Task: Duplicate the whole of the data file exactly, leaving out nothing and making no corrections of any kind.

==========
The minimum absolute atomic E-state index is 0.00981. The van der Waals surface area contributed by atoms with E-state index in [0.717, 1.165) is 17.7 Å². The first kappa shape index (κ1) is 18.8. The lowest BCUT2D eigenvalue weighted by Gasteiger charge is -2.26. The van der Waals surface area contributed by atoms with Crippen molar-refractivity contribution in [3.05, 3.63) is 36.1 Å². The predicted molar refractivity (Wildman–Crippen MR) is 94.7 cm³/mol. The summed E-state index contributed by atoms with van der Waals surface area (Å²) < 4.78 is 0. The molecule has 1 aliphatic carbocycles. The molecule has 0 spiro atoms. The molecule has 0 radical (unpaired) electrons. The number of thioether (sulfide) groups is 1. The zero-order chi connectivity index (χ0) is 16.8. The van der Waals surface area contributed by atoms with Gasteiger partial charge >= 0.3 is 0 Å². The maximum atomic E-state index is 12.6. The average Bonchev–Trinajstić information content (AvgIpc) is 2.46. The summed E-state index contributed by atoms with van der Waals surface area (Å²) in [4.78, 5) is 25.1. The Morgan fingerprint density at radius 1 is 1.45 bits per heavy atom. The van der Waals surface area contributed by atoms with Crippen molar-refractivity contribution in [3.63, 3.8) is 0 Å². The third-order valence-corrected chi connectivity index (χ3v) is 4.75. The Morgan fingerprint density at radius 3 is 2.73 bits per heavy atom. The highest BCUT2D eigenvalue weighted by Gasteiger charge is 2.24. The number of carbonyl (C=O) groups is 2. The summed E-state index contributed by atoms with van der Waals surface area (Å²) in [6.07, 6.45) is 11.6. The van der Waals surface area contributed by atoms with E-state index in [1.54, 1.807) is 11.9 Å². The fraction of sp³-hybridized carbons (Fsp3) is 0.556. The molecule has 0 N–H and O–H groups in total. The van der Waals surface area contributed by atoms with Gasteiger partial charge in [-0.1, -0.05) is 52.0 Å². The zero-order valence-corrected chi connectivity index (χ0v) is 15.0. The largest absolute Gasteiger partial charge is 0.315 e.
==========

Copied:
The minimum absolute atomic E-state index is 0.00981. The van der Waals surface area contributed by atoms with E-state index in [0.717, 1.165) is 17.7 Å². The first kappa shape index (κ1) is 18.8. The lowest BCUT2D eigenvalue weighted by Gasteiger charge is -2.26. The van der Waals surface area contributed by atoms with Crippen molar-refractivity contribution in [3.05, 3.63) is 36.1 Å². The predicted molar refractivity (Wildman–Crippen MR) is 94.7 cm³/mol. The summed E-state index contributed by atoms with van der Waals surface area (Å²) < 4.78 is 0. The molecule has 1 aliphatic carbocycles. The molecule has 0 spiro atoms. The molecule has 0 radical (unpaired) electrons. The number of thioether (sulfide) groups is 1. The zero-order chi connectivity index (χ0) is 16.8. The van der Waals surface area contributed by atoms with Gasteiger partial charge >= 0.3 is 0 Å². The maximum atomic E-state index is 12.6. The average Bonchev–Trinajstić information content (AvgIpc) is 2.46. The summed E-state index contributed by atoms with van der Waals surface area (Å²) in [4.78, 5) is 25.1. The Morgan fingerprint density at radius 1 is 1.45 bits per heavy atom. The van der Waals surface area contributed by atoms with Crippen molar-refractivity contribution in [3.63, 3.8) is 0 Å². The third-order valence-corrected chi connectivity index (χ3v) is 4.75. The Morgan fingerprint density at radius 3 is 2.73 bits per heavy atom. The highest BCUT2D eigenvalue weighted by Gasteiger charge is 2.24. The number of carbonyl (C=O) groups is 2. The summed E-state index contributed by atoms with van der Waals surface area (Å²) in [6.07, 6.45) is 11.6. The van der Waals surface area contributed by atoms with E-state index in [1.54, 1.807) is 11.9 Å². The fraction of sp³-hybridized carbons (Fsp3) is 0.556. The molecule has 0 N–H and O–H groups in total. The van der Waals surface area contributed by atoms with Gasteiger partial charge in [-0.1, -0.05) is 52.0 Å². The zero-order valence-corrected chi connectivity index (χ0v) is 15.0. The largest absolute Gasteiger partial charge is 0.315 e.